Commentary | 27 July 2012

Sea of discontent threatens more than Asian unity

In an opinion piece in The Australian, Lowy Institute Executive Director Michael Wesley writes that the South China Sea has far-reaching consequences, and Canberra can help.

  • Michael Wesley

In an opinion piece in The Australian, Lowy Institute Executive Director Michael Wesley writes that the South China Sea has far-reaching consequences, and Canberra can help.

  • Michael Wesley

Executive Summary

Sea of discontent threatens more than Asian unity

Michael Wesley

The Australian

27 July 2012

P. 9



Where is Australia most vulnerable?


Some analysts argue we should worry about Australia's southeast, where the vast proportion of our population and economic activity occurs not far from the coast. Others are concerned about the northwest, where so much of our minerals and energy production is located, -- but with little in the way of population or infrastructure to protect it.


We're right to be protective of our population and resource centres, but neither the southeast nor the northwest are likely to be attacked any time soon.


Few Australians realise that we are most vulnerable in the South China Sea, a narrow waterway 2500km northwest of Darwin, wedged between the Asian continent and The Philippine archipelago. One-third of global shipping passes through its waters, as do close to 90 per cent of the energy imports to the powerhouses of Japan, China, South Korea and Taiwan.


Two sets of disputes make the South China Sea more dangerous and unpredictable than the standoffs over Taiwan or the Korean peninsula. The first are overlapping territorial claims by China and four southeast Asian states: Vietnam, The Philippines, Malaysia and Brunei. All except Brunei have occupied islands in the South China Sea, and there are regular maritime clashes between fishermen, oil exploration ships and naval or coastguard vessels as the claimants refuse to concede ground.


The other stand-off is between China and the US. Since 1992, Beijing has claimed the South China Sea as its territorial waters -- meaning foreign ships and aircraft should seek its permission before entering. As China's naval power has grown, so has its willingness to challenge shipping in the South China Sea -- including the US Navy ocean surveillance ship Impeccable in 2009. The US rejects China's claim, and maintains that the shipping lanes in the South China Sea are international waters, and therefore open to free navigation.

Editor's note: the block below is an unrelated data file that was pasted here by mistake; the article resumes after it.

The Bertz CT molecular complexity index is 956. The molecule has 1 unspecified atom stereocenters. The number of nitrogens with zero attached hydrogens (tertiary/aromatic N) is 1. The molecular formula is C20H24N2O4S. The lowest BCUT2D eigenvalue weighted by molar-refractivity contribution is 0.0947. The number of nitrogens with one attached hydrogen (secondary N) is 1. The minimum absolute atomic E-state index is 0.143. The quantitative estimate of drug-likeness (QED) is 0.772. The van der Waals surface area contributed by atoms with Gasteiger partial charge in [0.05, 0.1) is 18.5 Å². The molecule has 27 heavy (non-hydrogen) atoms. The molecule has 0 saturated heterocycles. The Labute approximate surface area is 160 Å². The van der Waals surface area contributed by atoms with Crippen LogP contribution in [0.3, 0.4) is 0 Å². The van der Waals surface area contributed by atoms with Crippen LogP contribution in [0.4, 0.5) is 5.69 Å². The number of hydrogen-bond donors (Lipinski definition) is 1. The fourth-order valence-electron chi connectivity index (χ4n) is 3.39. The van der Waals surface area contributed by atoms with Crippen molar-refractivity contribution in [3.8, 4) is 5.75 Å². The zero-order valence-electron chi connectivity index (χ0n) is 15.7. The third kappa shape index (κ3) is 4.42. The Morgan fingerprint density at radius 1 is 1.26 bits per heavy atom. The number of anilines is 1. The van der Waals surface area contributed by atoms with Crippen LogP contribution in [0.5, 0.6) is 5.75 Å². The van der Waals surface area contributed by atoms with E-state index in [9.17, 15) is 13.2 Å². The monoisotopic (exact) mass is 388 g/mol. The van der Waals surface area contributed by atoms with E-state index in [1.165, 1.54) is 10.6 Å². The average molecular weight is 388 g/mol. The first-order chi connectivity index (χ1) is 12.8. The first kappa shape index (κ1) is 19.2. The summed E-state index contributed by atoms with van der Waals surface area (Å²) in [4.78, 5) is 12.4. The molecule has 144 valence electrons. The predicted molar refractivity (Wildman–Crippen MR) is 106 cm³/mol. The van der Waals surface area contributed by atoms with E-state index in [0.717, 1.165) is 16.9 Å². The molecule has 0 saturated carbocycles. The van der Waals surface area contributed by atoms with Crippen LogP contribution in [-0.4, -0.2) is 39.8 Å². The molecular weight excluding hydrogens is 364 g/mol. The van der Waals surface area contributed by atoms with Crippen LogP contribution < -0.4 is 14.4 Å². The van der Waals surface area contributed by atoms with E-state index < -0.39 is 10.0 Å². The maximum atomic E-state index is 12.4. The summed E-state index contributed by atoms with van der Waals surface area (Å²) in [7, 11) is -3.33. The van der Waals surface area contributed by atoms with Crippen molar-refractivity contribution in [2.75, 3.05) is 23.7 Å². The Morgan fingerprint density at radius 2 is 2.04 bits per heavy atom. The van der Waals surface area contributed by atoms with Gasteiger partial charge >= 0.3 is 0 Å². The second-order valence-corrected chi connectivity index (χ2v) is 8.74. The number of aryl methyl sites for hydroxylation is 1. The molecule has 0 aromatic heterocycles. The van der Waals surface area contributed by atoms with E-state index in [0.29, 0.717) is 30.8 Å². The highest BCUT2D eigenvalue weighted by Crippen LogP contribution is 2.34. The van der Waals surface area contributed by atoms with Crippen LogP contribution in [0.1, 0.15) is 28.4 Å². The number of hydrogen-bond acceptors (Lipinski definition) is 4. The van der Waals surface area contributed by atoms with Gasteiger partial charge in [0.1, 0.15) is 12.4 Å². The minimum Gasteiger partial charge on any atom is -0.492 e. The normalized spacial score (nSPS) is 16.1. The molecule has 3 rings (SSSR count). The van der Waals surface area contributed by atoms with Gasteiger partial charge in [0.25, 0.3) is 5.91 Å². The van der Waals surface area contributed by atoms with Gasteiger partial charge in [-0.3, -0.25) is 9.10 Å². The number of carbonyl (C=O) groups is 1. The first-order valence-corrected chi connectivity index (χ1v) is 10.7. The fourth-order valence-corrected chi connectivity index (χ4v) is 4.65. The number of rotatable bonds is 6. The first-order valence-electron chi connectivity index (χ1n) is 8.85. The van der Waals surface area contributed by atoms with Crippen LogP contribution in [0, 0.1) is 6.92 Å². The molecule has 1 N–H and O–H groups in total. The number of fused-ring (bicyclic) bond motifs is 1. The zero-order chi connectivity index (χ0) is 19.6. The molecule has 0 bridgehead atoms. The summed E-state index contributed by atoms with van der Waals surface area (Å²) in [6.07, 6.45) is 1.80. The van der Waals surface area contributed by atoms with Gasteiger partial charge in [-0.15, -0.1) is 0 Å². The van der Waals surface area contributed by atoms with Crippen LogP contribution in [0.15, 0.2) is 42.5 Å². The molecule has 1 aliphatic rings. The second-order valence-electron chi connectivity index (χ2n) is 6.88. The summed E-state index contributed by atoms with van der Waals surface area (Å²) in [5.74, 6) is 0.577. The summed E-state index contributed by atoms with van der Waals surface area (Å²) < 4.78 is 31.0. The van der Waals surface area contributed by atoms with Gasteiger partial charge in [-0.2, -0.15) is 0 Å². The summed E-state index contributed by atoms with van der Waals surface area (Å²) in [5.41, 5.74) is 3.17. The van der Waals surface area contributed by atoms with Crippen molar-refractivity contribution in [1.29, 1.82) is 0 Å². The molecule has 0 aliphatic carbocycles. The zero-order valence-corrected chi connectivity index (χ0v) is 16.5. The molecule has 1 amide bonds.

The result is a complex and tangled dispute that is escalating by the month. In recent weeks, Beijing has included three island groups in the South China Sea under its administration, established a 45-member legislature to represent the 1100 people who live on the islands, and approved the deployment of a People's Liberation Army garrison to the islands. Vietnam has passed a law claiming two of those island groups as its territory. And The Philippines and China have just avoided an ugly standoff after a Chinese ship ran aground on an island claimed by both Beijing and Manila.


Usually, regional institutions or international law would offer the chance of a resolution, but in the South China Sea they make the situation worse. Beijing refuses to deal through regional bodies, which it thinks will allow others to gang up on it, while The Philippines and Vietnam refuse to deal with China other than through regional bodies.


International law actually ratchets up the tension, because the disputants cannot let each other's claims go uncontested for fear they'll be seen to have relinquished their own claims.


Why should Australia care? For a start, 54 per cent of our trade passes through the South China Sea, including more than 90 per cent of the iron ore and coal exports that we have come to depend on. Then there's the bigger picture underlying the US-China standoff: if Beijing is able to exclude the US Navy from the South China Sea, it will substantially change the strategic balance in the Pacific. US alliances with The Philippines, South Korea and Japan will become untenable, and the entire basis of stability in the Pacific and Australia's security will be undermined.


Finally, there's the effect the dispute is having on southeast Asia. We've enjoyed nearly 40 years of peace to our north because of the region's ability to put aside its differences and become stable enough that there's been no competition among the great powers in this strategically crucial area. The South China Sea dispute, by fracturing southeast Asia's solidarity and drawing in competing great powers, is bad news for our northern neighbours -- and for us.


None of the options for managing and resolving the disputes on the table have any chance of working, and so new initiatives must be found. Canberra is not a party to the dispute nor a great power, and therefore is well placed to play a significant role in proposing and brokering a solution. We've played this sort of role before. In the early 1980s, foreign minister Bill Hayden realised that the standoff between China, Vietnam and the rest of southeast Asia over Cambodia was bad for the region, and therefore bad for Australia.


His work in trying to broker a solution to the issue paid dividends in the end.


Australia should play such a role in the South China Sea.




Lowy Institute executive director Michael Wesley's report, What's at stake in the South China Sea?, is available on the Lowy website